Psychological stress and employee engagement

Sawang, Sukanlaya & Newton, Cameron J. (2014) Psychological stress and employee engagement. In Michalos, A.C. (Ed.) Encyclopedia of Quality of Life and Well-Being Research. Springer, pp. 5161-5166.

[img] Accepted Version (PDF 418kB)
Administrators only | Request a copy from author


“The challenge today is not just retaining talented people, but fully engaging them, capturing their minds and hearts at each stage of their work lives” (Kaye & Jordan-Evans, 2003, p. 11). Engaged employees produce positive work outcomes such as increased productivity satisfaction, and reduced turnover (Kahn, 1990, 1992; Saks, 2006). Engaged employees also impact on customers and co-workers’ positive experiences such as increased customer satisfaction (Wagner & Harter, 2006). Further, engaged employees demonstrate higher levels of trust in management and share more positive experiences with co-workers than disengage employees (Payne, Cangemi, Fuqua, & Muhleakamp, 1998). Past studies show that having a high proportion of engaged employees increases organizational performance, such as profitability and reputation (Wagner & Harter, 2006; Fleming & Asplund, 2007; Ketter, 2008). Having experienced the benefits of having engaged employees, organizations have become more aware of this issue and have been focusing on facilitating engagement climate within workplaces. Recently, an interest in positive psychology, instead of negative aspects of human behaviours, has become a focus for both scholars and practitioners. The trend towards positive psychology has led to the emergence of the concept of work engagement(Chughtai & Buckley, 2008). This article reviews literatures in the area of positive psychology and psychological stress, and discusses how organizations can increase work engagement among their organizational members. The remainder of this article is organised in four sections. First, we define work engagement as used in this article and psychological outcomes of work engagement. Second, we identify ways to increase work engagement among employees. Following this, we further discuss how gender roles influence individuals’ engagement at work. The final sections conclude the paper with a discussion of the practical implications.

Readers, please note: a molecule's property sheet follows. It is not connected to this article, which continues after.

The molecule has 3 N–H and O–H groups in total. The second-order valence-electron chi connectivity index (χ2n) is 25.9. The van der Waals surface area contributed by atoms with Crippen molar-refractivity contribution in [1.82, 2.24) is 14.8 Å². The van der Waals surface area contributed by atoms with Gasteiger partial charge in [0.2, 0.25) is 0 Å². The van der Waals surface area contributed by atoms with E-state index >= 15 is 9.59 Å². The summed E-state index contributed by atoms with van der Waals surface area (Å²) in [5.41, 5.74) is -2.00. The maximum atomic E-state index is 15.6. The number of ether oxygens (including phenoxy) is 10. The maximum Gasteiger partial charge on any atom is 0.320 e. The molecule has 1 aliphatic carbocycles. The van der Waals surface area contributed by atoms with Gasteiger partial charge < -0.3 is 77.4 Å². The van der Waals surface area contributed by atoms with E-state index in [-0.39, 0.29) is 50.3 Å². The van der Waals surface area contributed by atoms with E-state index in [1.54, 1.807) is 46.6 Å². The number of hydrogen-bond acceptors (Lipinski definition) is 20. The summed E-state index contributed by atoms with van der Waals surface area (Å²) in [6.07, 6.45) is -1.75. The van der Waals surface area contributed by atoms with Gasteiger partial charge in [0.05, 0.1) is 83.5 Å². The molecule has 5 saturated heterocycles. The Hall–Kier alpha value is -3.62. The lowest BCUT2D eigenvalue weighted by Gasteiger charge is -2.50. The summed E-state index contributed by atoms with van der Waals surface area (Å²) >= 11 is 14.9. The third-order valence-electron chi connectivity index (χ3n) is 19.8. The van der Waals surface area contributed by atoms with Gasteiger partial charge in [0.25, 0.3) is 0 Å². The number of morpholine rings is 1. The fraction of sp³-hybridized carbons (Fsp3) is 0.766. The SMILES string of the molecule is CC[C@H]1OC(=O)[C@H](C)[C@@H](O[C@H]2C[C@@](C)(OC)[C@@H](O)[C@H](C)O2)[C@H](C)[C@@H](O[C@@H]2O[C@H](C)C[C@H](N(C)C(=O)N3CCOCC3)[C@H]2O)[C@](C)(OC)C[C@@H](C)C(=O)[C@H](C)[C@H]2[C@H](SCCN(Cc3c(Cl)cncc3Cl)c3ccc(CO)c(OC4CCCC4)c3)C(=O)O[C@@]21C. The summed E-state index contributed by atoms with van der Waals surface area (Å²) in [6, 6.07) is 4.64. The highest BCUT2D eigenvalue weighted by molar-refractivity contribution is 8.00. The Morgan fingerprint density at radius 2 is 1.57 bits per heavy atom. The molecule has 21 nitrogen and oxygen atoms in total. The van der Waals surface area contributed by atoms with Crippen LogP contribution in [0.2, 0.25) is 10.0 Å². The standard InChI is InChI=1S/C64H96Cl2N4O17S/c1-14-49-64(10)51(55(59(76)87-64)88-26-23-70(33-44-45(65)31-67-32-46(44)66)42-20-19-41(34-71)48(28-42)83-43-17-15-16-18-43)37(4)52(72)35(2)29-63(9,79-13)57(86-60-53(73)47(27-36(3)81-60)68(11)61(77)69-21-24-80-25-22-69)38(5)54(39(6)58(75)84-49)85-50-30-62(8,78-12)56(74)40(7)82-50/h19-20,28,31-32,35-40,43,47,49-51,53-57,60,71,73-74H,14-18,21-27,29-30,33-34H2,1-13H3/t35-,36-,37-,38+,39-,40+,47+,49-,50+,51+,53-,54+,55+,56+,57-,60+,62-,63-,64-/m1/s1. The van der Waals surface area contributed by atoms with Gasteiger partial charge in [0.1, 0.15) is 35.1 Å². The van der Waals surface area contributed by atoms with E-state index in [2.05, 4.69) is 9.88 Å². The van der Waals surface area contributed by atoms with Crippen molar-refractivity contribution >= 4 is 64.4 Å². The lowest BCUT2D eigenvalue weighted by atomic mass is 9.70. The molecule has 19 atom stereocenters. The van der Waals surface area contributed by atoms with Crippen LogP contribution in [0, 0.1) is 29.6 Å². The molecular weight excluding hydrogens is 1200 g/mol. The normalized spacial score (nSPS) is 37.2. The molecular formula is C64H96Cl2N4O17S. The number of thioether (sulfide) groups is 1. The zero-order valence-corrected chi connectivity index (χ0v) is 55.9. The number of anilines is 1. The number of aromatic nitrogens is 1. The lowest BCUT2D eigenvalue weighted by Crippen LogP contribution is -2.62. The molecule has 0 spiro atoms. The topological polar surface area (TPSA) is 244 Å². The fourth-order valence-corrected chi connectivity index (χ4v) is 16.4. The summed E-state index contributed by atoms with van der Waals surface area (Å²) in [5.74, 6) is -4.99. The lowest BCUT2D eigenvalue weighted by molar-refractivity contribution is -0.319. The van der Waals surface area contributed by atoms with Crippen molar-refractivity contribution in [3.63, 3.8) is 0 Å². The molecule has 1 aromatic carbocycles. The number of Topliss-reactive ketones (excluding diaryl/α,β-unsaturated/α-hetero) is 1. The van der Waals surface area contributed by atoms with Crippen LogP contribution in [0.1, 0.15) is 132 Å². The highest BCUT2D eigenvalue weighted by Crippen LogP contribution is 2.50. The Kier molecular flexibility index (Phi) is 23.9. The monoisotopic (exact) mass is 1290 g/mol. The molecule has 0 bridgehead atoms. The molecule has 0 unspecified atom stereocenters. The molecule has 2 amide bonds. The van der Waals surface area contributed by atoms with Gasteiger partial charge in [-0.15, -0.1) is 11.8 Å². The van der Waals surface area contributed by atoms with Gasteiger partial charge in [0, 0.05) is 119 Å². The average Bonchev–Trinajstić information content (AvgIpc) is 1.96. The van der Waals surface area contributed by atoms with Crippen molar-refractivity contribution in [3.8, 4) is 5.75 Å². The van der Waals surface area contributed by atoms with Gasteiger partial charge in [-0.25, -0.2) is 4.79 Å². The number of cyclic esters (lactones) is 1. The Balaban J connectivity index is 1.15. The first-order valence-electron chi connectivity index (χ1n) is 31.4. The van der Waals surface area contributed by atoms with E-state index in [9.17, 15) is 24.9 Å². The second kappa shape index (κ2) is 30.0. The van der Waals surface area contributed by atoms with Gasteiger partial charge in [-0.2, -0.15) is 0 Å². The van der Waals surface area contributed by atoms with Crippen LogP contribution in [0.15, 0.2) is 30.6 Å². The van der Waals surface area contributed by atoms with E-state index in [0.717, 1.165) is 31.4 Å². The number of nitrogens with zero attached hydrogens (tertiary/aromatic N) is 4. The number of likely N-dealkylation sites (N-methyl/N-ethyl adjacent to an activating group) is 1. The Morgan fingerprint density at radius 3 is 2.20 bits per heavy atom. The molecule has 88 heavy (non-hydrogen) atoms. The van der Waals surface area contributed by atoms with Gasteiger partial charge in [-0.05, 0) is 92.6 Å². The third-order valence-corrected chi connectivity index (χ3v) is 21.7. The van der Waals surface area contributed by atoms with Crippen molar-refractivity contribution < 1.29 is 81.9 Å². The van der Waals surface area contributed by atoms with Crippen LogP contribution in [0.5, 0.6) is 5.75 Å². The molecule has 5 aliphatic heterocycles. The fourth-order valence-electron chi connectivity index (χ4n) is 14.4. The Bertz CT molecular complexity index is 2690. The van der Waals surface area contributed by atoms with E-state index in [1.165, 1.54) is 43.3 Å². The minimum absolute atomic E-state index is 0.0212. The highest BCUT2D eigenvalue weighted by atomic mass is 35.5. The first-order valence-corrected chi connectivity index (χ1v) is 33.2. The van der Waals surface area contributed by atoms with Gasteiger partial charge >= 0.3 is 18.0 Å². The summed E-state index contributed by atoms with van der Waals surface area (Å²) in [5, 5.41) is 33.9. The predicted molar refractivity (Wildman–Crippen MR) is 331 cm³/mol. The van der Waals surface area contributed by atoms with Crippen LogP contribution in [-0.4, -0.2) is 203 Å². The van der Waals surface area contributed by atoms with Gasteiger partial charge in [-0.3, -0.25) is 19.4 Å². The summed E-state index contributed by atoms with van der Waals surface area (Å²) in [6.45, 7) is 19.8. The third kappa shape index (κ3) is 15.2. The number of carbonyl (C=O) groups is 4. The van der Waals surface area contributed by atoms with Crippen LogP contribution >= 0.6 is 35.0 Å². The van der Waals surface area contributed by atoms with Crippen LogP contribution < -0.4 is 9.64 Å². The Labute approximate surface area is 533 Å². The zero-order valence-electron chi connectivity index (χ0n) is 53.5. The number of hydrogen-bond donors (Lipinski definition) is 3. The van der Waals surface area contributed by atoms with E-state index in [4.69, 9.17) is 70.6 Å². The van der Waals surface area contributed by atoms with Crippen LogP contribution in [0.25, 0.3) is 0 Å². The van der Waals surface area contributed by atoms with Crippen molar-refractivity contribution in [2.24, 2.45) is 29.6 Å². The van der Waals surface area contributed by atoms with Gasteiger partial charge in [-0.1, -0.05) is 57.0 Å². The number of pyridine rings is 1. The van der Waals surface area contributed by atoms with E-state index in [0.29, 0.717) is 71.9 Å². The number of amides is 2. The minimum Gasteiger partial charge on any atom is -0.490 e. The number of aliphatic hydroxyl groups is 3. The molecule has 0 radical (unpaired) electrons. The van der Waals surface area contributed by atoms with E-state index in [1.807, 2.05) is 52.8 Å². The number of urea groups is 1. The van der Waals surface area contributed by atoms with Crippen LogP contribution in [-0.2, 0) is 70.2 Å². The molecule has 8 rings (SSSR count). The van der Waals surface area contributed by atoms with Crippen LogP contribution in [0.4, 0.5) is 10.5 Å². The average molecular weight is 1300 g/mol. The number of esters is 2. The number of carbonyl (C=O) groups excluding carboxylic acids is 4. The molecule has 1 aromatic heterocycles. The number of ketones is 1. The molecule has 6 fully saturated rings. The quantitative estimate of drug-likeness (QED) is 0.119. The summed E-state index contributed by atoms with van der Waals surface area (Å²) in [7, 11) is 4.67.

Impact and interest:

Citation counts are sourced monthly from Scopus and Web of Science® citation databases.

These databases contain citations from different subsets of available publications and different time periods and thus the citation count from each is usually different. Some works are not in either database and no count is displayed. Scopus includes citations from articles published in 1996 onwards, and Web of Science® generally from 1980 onwards.

Citations counts from the Google Scholar™ indexing service can be viewed at the linked Google Scholar™ search.

ID Code: 68430
Item Type: Book Chapter
Additional URLs:
Keywords: employee engagement, psychological stress, wellbeing
ISBN: 9789400707528
Subjects: Australian and New Zealand Standard Research Classification > COMMERCE MANAGEMENT TOURISM AND SERVICES (150000) > BUSINESS AND MANAGEMENT (150300) > Organisational Behaviour (150311)
Australian and New Zealand Standard Research Classification > PSYCHOLOGY AND COGNITIVE SCIENCES (170000) > PSYCHOLOGY (170100) > Industrial and Organisational Psychology (170107)
Divisions: Current > QUT Faculties and Divisions > QUT Business School
Current > Schools > School of Management
Deposited On: 13 Mar 2014 23:10
Last Modified: 14 Dec 2015 05:52

Export: EndNote | Dublin Core | BibTeX

Repository Staff Only: item control page